Not exactly confident I could have won a gold medal if I were transported back in time to 1912, but compared to today's standards, these guys were like high school sectional athletes. The hurdlers were especially trash. Stuff happened like tripping and completely wiping out and still getting up to win the race to qualify for the finals. A guy sets the world record at 15.5 seconds for the 110m after knocking down like half the hurdles. I ran a 16 second in 10th grade and wasn't even the best on my team. I didn't even qualify for the finals in my sectional. The kid who won the sectional would have shattered this world record by over a full second. Men's gymnastics was a complete fucking joke as well. It has to be seen to be believed. It's more what I'd call a warmup than like a competition.
Speaking of, there were a lot of sports that I know but had a hard time figuring out what the point of them were back then. Diving, for example, appears to be more like the long jump with a dive at the end. No flips or turns. Just swanning 30ft. That shit was done into a lake by the way.
Picture is restored and looks amazing. I've read like 10 or so times why old timey, silent era film looks so good. Has to do with the size of the film. Can't really explain or understand it though. Just know it looks great.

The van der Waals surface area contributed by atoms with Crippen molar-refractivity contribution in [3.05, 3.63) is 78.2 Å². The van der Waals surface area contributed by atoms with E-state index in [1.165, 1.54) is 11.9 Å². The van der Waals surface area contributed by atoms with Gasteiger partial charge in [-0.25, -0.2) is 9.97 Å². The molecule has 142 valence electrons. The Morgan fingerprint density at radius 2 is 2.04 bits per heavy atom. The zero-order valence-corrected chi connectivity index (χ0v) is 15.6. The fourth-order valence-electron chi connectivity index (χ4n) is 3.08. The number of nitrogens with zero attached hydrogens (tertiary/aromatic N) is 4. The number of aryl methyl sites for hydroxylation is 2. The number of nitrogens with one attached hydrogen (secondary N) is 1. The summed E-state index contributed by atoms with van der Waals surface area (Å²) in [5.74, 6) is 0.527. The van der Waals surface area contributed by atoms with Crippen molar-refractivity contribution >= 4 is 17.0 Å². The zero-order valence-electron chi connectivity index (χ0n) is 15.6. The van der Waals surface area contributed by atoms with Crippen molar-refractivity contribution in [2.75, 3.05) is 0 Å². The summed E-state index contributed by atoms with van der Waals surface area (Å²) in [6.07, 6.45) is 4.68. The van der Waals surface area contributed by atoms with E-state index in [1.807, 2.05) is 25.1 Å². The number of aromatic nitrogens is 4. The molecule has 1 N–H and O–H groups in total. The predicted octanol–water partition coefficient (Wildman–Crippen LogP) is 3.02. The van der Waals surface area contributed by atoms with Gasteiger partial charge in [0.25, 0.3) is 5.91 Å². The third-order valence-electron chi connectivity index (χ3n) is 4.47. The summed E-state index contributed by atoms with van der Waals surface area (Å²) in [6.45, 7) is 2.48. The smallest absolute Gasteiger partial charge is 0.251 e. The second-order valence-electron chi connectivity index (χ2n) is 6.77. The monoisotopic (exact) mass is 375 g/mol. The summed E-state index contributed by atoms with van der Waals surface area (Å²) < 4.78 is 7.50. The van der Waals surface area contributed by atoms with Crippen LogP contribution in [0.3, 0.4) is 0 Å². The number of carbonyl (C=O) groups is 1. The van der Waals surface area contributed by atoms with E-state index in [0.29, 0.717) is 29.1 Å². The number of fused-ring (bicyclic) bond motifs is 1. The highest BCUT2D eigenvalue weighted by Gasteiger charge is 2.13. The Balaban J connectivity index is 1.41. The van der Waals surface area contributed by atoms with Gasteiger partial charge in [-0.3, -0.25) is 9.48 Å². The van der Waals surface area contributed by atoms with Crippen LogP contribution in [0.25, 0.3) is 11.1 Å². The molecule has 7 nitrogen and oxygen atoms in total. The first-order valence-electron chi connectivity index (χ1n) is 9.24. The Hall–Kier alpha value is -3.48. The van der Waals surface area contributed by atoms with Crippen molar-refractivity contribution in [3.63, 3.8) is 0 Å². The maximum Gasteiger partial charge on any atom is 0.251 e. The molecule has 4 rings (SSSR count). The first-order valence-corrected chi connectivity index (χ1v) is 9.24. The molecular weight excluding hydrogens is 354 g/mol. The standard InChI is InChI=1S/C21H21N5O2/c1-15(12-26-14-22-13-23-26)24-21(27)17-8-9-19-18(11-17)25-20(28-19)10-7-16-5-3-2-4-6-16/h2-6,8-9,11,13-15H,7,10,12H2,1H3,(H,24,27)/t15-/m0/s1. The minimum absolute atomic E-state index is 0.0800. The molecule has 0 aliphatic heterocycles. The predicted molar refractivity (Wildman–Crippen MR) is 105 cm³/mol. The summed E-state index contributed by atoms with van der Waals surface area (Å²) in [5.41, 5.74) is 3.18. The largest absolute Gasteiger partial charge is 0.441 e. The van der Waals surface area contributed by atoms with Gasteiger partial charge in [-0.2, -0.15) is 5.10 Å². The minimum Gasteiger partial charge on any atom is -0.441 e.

Also get to see Jim Thorpe after winning a pair of gold medals. He wins the pentathlon and the decathlon. Looked him up. That dude looks like a contemporary athlete. It's like a bunch of average dudes off the street and then this dude who looks like a damn super hero. Looks amazingly like John Cena. Dude is a stud. Wish there was more video of him in the film.
Dude's life was incredible. Was part of a landmark Supreme Court case resulting from an arrest he made where a civilian was tried for shoplifting in military court. It's complicated and he just made the arrest. Was an actor, the Sherriff of Honolulu, a Freemason, and a professional beach volleyball player. He basically single handedly popularized surfing in the early part of the century when he saved eight fishermen after a boat had capsized, killing most of the people onboard. He was able to drag the men to safety and get back to wreckage quickly with the use of his board. After that, lifeguards used surfboards as part of their standard rescue equipment.
Legacy lives on too. Has statues all over the place in Hawaii, is in both the surfing and swimming hall of fames, had a comemorative stamp with his likeness on it issued in the 2000s, and was the subject of a Google Doodle a few years ago. You can read a little about him in the New York Times here. Dude is a total MVP. He knew how to party.